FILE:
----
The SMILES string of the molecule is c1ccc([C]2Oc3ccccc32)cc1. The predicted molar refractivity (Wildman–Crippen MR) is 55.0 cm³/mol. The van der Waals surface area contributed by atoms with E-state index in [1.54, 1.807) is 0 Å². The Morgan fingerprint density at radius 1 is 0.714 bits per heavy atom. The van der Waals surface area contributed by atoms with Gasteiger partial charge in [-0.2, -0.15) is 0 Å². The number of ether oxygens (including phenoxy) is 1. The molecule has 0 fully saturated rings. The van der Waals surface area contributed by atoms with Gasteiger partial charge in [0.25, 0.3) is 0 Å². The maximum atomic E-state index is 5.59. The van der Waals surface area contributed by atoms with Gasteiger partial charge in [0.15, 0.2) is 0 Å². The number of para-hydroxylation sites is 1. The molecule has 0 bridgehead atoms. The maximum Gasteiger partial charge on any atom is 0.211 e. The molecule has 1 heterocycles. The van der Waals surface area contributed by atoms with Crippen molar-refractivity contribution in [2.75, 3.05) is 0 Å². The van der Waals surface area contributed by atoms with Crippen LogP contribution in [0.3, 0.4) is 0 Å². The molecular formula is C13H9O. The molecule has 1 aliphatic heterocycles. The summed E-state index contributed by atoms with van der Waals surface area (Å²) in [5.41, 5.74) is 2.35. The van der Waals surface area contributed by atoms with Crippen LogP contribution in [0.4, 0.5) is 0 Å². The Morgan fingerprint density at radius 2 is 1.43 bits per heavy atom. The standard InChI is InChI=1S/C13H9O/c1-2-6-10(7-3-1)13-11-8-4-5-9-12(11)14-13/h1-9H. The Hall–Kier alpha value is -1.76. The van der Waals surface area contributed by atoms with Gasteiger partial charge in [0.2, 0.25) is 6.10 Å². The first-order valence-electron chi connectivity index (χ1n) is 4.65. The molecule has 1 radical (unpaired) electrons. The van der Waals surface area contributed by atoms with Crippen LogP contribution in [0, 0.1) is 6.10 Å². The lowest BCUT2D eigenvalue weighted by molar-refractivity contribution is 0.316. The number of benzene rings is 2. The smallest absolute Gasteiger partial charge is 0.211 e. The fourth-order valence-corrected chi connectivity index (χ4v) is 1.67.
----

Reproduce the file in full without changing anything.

The SMILES string of the molecule is c1ccc([C]2Oc3ccccc32)cc1. The predicted molar refractivity (Wildman–Crippen MR) is 55.0 cm³/mol. The van der Waals surface area contributed by atoms with E-state index in [1.54, 1.807) is 0 Å². The Morgan fingerprint density at radius 1 is 0.714 bits per heavy atom. The van der Waals surface area contributed by atoms with Gasteiger partial charge in [-0.2, -0.15) is 0 Å². The number of ether oxygens (including phenoxy) is 1. The molecule has 0 fully saturated rings. The van der Waals surface area contributed by atoms with Gasteiger partial charge in [0.25, 0.3) is 0 Å². The maximum atomic E-state index is 5.59. The van der Waals surface area contributed by atoms with Gasteiger partial charge in [0.15, 0.2) is 0 Å². The number of para-hydroxylation sites is 1. The molecule has 0 bridgehead atoms. The maximum Gasteiger partial charge on any atom is 0.211 e. The molecule has 1 heterocycles. The van der Waals surface area contributed by atoms with Crippen molar-refractivity contribution in [2.75, 3.05) is 0 Å². The van der Waals surface area contributed by atoms with Crippen LogP contribution in [0.3, 0.4) is 0 Å². The molecular formula is C13H9O. The molecule has 1 aliphatic heterocycles. The summed E-state index contributed by atoms with van der Waals surface area (Å²) in [5.41, 5.74) is 2.35. The van der Waals surface area contributed by atoms with Crippen LogP contribution in [0.4, 0.5) is 0 Å². The Morgan fingerprint density at radius 2 is 1.43 bits per heavy atom. The standard InChI is InChI=1S/C13H9O/c1-2-6-10(7-3-1)13-11-8-4-5-9-12(11)14-13/h1-9H. The Hall–Kier alpha value is -1.76. The van der Waals surface area contributed by atoms with Gasteiger partial charge in [0.2, 0.25) is 6.10 Å². The first-order valence-electron chi connectivity index (χ1n) is 4.65. The molecule has 1 radical (unpaired) electrons. The van der Waals surface area contributed by atoms with Crippen LogP contribution in [0, 0.1) is 6.10 Å². The lowest BCUT2D eigenvalue weighted by molar-refractivity contribution is 0.316. The number of benzene rings is 2. The smallest absolute Gasteiger partial charge is 0.211 e. The fourth-order valence-corrected chi connectivity index (χ4v) is 1.67.